Adrien Brody's nose was broken during the climactic fight scene in which his character Ritchie is brutally beaten by his friends.[5] The sex orgy scene at Plato's Retreat included more explicit shots in the original cut but was edited after the MPAA threatened the film with an "NC-17" rating.[6]


Summer of Sam premiered at the Cannes Film Festival on May 20, 1999, and was released in the United States on July 2.[2][7] It received mixed reviews from critics.[8] The film has an approval rating of 51% at Rotten Tomatoes based on 102 reviews, with a weighted average of 5.50/10. The site's consensus states: "Spike Lee offers intense visuals but his storytelling feels crowded and overambitious".[9] On Metacritic, the film has a score of 67 out of 100 based on reviews from 26 critics, indicating "generally favorable reviews".[10] Audiences surveyed by CinemaScore gave the film a grade D− on scale of A to F.[11]

According to film academic R. Barton Palmer in 2011, it continues to be widely viewed as Spike Lee's most controversial film, "issuing a cynical appeal to trashy tastes", which has "prevented some critics from according it more than cursory consideration". Many critics objected to its frankly unromantic, starkly realistic (if hardly pornographic, in the usual sense) handling of sexual themes, as well as for its pervasive street language" and "what some saw as [Lee's] bitterly negative and even defamatory representations of white ethnic culture".[12] Reviewing the film in 1999, Kenneth Turan of the Los Angeles Times stated "Lee is a powerful filmmaker who certainly knows how to have an impact on an audience, but those who survive his ministrations are likely to wonder if in this case the battle was worth the bruises".[13]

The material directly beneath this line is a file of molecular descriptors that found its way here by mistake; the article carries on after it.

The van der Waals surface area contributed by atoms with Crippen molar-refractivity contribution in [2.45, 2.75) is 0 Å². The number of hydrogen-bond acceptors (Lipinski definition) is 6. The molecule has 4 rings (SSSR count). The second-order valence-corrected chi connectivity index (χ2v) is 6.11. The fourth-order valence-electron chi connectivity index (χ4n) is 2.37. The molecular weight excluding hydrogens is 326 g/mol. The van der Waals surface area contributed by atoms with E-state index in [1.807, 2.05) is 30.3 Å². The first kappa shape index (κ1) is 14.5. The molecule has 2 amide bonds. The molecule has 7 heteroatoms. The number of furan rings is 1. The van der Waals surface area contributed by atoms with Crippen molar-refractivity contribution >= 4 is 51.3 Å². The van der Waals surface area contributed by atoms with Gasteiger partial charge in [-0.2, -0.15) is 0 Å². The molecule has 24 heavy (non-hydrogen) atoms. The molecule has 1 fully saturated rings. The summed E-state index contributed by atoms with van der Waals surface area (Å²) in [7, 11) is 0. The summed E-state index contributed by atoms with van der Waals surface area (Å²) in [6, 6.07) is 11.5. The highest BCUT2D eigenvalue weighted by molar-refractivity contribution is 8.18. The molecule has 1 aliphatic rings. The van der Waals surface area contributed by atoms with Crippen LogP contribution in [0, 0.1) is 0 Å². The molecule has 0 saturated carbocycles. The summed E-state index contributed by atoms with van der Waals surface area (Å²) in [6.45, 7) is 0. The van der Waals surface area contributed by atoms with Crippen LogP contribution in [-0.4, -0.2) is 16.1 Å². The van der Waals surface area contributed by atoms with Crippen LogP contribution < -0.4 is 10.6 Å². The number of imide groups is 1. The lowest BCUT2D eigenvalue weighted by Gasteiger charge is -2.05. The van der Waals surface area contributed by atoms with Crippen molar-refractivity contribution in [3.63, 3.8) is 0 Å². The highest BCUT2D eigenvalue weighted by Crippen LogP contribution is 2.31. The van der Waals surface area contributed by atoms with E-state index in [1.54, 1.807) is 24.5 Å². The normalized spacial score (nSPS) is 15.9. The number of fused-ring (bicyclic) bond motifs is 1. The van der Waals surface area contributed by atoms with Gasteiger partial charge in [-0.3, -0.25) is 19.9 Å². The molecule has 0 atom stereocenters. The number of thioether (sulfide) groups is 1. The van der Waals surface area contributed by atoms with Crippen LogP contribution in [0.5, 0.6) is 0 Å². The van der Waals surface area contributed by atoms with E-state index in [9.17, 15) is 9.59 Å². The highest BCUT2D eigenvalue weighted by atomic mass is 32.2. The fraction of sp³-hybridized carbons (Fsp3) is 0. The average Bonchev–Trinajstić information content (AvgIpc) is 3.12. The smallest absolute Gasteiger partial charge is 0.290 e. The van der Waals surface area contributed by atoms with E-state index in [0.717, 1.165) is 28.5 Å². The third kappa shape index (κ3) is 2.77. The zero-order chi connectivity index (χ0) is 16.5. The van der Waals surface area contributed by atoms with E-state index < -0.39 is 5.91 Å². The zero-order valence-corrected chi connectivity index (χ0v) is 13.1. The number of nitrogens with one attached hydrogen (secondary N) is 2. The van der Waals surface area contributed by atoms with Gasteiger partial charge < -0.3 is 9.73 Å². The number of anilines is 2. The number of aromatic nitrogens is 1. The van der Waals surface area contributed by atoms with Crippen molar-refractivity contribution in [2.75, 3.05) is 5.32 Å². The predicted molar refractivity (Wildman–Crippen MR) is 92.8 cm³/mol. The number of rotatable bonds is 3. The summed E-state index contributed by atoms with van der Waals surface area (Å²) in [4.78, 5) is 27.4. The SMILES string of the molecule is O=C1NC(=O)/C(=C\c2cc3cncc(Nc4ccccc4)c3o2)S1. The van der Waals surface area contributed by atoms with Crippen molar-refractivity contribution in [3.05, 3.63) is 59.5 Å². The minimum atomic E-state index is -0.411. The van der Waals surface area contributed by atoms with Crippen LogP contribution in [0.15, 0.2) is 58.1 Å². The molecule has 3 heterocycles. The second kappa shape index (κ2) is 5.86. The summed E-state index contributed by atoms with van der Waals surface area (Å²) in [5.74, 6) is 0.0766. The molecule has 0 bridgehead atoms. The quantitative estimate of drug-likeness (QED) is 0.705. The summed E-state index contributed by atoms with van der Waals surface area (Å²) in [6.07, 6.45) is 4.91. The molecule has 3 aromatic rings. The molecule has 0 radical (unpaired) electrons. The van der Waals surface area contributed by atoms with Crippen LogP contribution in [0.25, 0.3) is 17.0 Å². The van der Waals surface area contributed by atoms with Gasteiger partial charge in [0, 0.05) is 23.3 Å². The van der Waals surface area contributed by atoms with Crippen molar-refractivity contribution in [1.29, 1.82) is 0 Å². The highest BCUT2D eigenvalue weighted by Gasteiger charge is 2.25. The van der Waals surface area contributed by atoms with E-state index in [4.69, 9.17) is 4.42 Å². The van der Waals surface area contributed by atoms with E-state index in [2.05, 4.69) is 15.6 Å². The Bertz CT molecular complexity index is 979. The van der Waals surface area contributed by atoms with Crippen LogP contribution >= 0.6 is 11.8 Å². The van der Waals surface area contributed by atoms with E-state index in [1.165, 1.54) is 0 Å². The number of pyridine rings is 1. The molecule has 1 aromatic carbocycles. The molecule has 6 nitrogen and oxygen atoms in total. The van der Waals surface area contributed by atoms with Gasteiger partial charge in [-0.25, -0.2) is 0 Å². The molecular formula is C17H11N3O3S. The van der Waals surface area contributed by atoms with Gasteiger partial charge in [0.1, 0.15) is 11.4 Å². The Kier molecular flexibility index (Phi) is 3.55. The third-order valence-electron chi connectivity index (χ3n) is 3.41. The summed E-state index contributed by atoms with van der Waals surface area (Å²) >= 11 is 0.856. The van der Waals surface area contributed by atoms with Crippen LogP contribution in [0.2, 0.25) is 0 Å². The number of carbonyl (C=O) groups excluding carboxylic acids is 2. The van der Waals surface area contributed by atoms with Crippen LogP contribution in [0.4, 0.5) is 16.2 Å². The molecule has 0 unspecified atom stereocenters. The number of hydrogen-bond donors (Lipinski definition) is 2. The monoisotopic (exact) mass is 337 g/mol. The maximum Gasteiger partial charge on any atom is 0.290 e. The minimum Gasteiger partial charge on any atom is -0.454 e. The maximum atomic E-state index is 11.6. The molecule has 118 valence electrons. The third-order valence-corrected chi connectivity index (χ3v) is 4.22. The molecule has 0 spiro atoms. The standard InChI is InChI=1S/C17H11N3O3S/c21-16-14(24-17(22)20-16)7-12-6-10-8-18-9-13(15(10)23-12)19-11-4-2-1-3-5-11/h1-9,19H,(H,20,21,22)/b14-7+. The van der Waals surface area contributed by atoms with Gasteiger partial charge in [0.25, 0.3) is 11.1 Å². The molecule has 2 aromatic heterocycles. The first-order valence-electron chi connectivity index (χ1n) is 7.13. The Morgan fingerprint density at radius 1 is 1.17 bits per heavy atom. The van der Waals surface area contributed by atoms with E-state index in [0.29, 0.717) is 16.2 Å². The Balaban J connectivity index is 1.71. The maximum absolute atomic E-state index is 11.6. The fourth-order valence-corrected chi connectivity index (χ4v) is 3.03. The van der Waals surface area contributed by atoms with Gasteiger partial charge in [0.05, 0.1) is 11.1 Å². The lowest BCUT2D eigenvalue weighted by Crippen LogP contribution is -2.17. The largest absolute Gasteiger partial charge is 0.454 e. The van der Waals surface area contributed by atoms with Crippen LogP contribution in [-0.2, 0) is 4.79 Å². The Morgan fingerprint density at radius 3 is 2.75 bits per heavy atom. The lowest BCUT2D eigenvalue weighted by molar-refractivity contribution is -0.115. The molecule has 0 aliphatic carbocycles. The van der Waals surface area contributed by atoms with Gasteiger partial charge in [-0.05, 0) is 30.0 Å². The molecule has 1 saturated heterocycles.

More positive was Todd McCarthy of Variety, who thought "this is the closest Lee has yet come to Scorsese territory!"[14] In the Chicago Sun-Times, Roger Ebert gave it three-and-a-half out of four stars and regarded the screenplay as more of "an analytical outsider's view" of provincial scapegoating rather than "the inside, autobiographical job of a Martin Scorsese film". In the spirit of Lee's best work, Summer of Sam "vibrates with fear, guilt and lust", Ebert wrote. "It's not about the killer, but about his victims—not those he murdered, but those whose overheated imaginations bloomed into a lynch mob mentality. There is a sequence near the end of the film that shows a side of human nature as ugly as it is familiar: the fever to find someone to blame and the need to blame someone who is different."[15]